NOT DESIGNATED FOR PUBLICATION
Diego Ambriz-Cervantes appeals his jury conviction for kidnapping raising four issues: (1) The district court erred when it failed to instruct on the lesser included charge of criminal restraint when the primary charge was kidnapping; (2) the jury was improperly instructed of its inherent power of jury nullification; (3) the imposition of lifetime offender registration is cruel and unusual punishment under the Eighth Amendment to the United States Constitution; and (4) his juvenile adjudications were improperly included to calculate his criminal history score. We have carefully and fully examined each of the points raised by Ambriz-Cervantes, and we find any error committed by the district court as detailed herein was harmless. We affirm.
The State charged Ambriz-Cervantes with kidnapping, aggravated robbery, and criminal damage to property for events occurring on the night of February 3, 2014.
Anabel Herrera testified that she was home working in her office as the manager of a trailer park when Ambriz-Cervantes entered her home without permission. Herrera testified she was working in her office when she heard a knock at the front door, but then heard a knock at her back door before she could answer the front door. She opened the back door enough to tell Ambriz-Cervantes it was broken and to go around to the front door.
Ambriz-Cervantes pushed his way into Herrera's residence, put a gun to her head, and demanded the rent she had collected. When she told him she had already deposited the money, he forced Herrera into her bedroom. Ambriz-Cervantes bound Herrera's arms behind her back with duct tape, wrapped tape around her torso, and put a piece of tape across her mouth. He told her she had to remain in the bedroom for 5 minutes or he would shoot her. While in the bedroom, Herrera thought she could hear Ambriz-Cervantes talking to someone else in the living room.
Herrera eventually freed herself and went to a neighbor's house who called the police. When she looked to see if anything was missing, Herrera discovered a piggy bank containing $140 to $160 was missing. A KBI fingerprint expert located Ambriz-Cervantes' fingerprint on the duct tape used to bind Herrera.
Ambriz-Cervantes testified in his own defense. He testified he was living and working in Georgia on February 3, 2014. The State presented rebuttal evidence indicating Ambriz-Cervantes had face-to-face meetings with a Kansas Works employee at the Emporia office on January 23, 2014, and February 11, 2014.
The jury acquitted Ambriz-Cervantes of aggravated robbery and criminal damage to property but convicted him of kidnapping. The district court sentenced him to 79 months' imprisonment and ordered lifetime offender registration upon his release from prison pursuant to K.S.A. 2016 Supp. 22-4906(d). Ambriz-Cervantes appealed.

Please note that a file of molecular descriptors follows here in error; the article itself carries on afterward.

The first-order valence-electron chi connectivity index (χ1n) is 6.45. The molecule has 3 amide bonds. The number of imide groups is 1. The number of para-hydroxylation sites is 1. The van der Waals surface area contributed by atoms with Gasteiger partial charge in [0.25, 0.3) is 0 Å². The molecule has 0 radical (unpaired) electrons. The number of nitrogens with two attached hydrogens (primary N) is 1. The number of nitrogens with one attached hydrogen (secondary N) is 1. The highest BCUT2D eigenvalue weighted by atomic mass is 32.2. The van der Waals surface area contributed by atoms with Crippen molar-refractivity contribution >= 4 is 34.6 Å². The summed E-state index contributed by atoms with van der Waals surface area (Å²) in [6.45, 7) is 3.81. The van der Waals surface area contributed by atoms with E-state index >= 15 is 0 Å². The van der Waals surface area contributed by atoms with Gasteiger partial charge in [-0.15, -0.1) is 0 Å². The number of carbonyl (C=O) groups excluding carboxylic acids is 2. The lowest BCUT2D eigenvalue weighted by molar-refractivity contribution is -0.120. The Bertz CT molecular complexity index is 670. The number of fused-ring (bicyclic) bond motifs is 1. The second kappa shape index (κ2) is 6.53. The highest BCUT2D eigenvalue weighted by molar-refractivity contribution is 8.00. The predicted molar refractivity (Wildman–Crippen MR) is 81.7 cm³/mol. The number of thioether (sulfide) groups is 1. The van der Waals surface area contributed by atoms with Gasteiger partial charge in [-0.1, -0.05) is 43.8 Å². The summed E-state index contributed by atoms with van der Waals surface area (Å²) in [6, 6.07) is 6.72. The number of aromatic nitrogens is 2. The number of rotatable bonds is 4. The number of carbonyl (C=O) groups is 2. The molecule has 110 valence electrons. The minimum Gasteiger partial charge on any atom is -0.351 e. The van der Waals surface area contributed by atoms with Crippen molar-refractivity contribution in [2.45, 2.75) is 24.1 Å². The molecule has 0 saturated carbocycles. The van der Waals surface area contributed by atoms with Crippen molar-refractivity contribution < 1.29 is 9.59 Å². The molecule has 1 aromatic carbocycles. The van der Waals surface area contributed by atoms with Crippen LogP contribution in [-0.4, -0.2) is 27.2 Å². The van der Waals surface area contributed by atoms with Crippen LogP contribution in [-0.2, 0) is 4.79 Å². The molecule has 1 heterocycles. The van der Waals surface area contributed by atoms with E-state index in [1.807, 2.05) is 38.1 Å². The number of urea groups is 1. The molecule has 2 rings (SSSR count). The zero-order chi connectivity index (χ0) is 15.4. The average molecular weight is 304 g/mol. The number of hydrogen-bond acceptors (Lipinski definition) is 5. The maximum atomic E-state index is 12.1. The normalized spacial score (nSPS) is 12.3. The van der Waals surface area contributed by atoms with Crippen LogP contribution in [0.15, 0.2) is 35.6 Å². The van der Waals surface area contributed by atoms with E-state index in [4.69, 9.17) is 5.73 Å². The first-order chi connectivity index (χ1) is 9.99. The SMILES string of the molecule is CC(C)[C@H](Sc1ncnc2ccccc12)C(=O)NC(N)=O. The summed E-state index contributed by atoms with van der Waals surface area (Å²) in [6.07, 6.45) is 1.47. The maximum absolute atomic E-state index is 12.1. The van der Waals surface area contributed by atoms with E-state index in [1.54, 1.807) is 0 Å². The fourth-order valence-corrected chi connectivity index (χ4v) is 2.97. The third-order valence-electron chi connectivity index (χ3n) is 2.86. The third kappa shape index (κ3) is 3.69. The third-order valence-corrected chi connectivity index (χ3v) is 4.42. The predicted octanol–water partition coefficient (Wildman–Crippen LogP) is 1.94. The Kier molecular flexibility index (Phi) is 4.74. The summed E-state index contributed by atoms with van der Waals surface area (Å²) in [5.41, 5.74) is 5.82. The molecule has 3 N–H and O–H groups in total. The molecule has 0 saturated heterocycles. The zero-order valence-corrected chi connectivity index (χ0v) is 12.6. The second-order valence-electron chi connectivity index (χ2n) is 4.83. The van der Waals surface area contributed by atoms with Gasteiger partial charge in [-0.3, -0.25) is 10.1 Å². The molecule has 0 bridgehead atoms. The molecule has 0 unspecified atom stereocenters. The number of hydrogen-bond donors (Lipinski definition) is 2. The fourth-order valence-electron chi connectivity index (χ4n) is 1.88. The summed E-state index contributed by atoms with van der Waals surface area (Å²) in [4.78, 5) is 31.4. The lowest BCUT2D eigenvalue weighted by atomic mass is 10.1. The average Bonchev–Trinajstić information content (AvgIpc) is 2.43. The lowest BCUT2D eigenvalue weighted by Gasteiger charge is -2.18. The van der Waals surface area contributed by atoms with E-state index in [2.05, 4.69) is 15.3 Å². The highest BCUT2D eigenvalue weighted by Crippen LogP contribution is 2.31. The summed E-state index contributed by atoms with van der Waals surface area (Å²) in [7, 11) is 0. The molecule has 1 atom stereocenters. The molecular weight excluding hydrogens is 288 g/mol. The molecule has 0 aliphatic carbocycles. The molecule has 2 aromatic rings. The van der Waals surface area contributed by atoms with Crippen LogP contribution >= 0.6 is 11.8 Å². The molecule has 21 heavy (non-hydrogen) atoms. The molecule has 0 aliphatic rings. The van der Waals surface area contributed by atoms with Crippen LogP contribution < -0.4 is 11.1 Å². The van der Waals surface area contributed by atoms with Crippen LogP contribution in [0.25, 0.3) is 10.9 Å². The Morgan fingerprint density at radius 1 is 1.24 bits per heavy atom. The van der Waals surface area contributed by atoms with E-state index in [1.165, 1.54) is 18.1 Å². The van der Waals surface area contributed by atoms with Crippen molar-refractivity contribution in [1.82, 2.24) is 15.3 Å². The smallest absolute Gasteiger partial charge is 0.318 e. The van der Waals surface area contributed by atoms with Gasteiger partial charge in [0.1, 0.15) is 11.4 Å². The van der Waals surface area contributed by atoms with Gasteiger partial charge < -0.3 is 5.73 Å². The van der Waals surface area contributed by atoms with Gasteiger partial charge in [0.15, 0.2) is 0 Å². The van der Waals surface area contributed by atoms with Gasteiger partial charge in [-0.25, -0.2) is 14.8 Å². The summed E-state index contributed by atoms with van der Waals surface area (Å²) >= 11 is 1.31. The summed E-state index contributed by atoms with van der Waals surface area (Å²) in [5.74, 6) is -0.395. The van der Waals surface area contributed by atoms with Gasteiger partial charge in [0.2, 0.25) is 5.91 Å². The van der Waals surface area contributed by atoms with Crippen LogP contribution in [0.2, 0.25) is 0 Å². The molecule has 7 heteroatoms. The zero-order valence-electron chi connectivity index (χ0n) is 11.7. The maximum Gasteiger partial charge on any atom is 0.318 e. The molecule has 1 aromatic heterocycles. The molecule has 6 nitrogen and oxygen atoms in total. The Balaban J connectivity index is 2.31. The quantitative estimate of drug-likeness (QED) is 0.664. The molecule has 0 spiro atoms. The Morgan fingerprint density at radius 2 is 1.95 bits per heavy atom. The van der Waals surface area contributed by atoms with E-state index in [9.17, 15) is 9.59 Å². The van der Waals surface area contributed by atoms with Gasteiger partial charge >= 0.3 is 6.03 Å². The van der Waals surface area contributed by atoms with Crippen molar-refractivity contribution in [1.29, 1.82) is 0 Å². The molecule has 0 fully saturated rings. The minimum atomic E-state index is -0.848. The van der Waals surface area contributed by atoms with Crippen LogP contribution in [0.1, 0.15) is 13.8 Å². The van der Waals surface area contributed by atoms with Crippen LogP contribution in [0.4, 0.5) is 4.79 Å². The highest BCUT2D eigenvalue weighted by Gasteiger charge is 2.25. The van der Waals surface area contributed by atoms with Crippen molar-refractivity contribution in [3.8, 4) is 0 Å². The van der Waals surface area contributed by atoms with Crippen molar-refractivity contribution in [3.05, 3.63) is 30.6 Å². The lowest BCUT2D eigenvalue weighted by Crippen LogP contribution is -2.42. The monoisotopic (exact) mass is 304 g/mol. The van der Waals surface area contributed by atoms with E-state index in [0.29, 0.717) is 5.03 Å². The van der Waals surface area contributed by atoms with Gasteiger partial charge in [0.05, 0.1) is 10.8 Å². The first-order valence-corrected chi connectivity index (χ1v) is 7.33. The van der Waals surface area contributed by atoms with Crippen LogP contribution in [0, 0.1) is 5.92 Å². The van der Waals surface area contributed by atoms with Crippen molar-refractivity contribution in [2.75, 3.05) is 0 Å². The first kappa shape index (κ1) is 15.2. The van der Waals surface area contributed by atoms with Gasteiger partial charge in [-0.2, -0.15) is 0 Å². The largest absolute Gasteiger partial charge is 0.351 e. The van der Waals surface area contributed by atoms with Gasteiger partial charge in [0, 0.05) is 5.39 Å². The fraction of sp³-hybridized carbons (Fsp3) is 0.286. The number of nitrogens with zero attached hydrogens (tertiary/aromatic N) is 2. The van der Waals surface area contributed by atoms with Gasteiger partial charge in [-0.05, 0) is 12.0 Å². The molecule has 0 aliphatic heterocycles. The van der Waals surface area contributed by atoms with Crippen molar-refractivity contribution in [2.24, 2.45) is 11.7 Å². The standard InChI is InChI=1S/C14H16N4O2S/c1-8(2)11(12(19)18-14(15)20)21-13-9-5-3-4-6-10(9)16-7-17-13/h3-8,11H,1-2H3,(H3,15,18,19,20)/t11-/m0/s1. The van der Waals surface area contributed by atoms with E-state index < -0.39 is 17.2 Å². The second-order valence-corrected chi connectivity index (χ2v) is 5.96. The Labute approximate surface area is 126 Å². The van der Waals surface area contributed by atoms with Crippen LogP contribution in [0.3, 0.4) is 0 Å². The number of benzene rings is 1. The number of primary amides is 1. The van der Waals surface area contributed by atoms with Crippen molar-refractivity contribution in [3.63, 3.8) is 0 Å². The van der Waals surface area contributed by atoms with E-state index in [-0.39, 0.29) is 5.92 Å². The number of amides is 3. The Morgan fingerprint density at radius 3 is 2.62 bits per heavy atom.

The failure to give an instruction on criminal restraint was not clear error.
When a party challenges the failure to give a lesser included offense instruction, appellate courts apply the analytical framework for jury instruction issues. The steps in this framework are:
The trial court shall instruct the jury on lesser included offenses where there is some evidence that would reasonably justify a conviction of the lesser included offense. K.S.A. 2016 Supp. 22-3414(3). This duty to instruct applies even if the evidence is weak, inconclusive, and consists solely of the defendant's testimony. See State v. Maestas, 298 Kan. 765, Syl. ¶ 6, 316 P.3d 724 (2014).
Pursuant to K.S.A. 2016 Supp. 22-3414(3), "[n]o party may assign as error the giving or failure to give an instruction, including a lesser included crime instruction, unless the party objects thereto before the jury retires to consider its verdict . . . or the failure to give an instruction is clearly erroneous." Ambriz-Cervantes did not propose a jury instruction on criminal restraint, and although he argues he raised the issue at trial, the district court sua sponte raised whether lesser included offenses for aggravated robbery and kidnapping were appropriate. After the State indicated it believed an instruction regarding criminal restraint was inappropriate, the district court asked if the defense had any comments on criminal restraint. Defense counsel replied, "No, sir, I don't, Your Honor," and the district court stated it was not going to give a criminal restraint instruction. Defense counsel did not object and, at the conclusion of the instruction conference, clearly indicated, "I don't see any objections, Your Honor," to the instructions set to be issued to the jury. Ambriz-Cervantes did not preserve this issue for appeal; as such, we review for clear error.